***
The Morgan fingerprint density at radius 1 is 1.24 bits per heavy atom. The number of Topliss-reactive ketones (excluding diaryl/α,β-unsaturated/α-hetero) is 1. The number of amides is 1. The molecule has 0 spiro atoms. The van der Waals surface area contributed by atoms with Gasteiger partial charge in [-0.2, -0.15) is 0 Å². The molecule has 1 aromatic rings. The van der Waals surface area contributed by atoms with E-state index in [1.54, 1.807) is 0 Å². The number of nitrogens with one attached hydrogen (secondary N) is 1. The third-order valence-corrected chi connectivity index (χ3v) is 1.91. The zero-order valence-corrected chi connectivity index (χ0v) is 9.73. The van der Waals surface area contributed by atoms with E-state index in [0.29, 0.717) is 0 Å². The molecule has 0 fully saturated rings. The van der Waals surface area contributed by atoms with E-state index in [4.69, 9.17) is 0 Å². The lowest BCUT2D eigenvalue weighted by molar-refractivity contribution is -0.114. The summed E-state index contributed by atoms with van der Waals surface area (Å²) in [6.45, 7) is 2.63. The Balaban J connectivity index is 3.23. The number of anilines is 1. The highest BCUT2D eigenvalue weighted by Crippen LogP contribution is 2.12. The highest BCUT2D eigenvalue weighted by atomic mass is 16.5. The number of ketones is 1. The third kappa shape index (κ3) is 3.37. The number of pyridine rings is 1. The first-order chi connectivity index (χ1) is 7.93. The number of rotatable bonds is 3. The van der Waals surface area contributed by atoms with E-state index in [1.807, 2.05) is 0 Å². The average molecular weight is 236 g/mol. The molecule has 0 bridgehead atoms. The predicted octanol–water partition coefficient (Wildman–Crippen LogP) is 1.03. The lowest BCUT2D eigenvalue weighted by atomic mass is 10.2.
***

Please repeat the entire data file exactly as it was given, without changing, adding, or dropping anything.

The Morgan fingerprint density at radius 1 is 1.24 bits per heavy atom. The number of Topliss-reactive ketones (excluding diaryl/α,β-unsaturated/α-hetero) is 1. The number of amides is 1. The molecule has 0 spiro atoms. The van der Waals surface area contributed by atoms with Gasteiger partial charge in [-0.2, -0.15) is 0 Å². The molecule has 1 aromatic rings. The van der Waals surface area contributed by atoms with E-state index in [1.54, 1.807) is 0 Å². The number of nitrogens with one attached hydrogen (secondary N) is 1. The third-order valence-corrected chi connectivity index (χ3v) is 1.91. The zero-order valence-corrected chi connectivity index (χ0v) is 9.73. The van der Waals surface area contributed by atoms with E-state index in [0.29, 0.717) is 0 Å². The molecule has 0 fully saturated rings. The van der Waals surface area contributed by atoms with E-state index in [4.69, 9.17) is 0 Å². The lowest BCUT2D eigenvalue weighted by molar-refractivity contribution is -0.114. The summed E-state index contributed by atoms with van der Waals surface area (Å²) in [6.45, 7) is 2.63. The Balaban J connectivity index is 3.23. The number of anilines is 1. The highest BCUT2D eigenvalue weighted by Crippen LogP contribution is 2.12. The highest BCUT2D eigenvalue weighted by atomic mass is 16.5. The number of ketones is 1. The third kappa shape index (κ3) is 3.37. The number of pyridine rings is 1. The first-order chi connectivity index (χ1) is 7.93. The number of rotatable bonds is 3. The van der Waals surface area contributed by atoms with E-state index in [1.807, 2.05) is 0 Å². The average molecular weight is 236 g/mol. The molecule has 0 bridgehead atoms. The predicted octanol–water partition coefficient (Wildman–Crippen LogP) is 1.03. The lowest BCUT2D eigenvalue weighted by atomic mass is 10.2.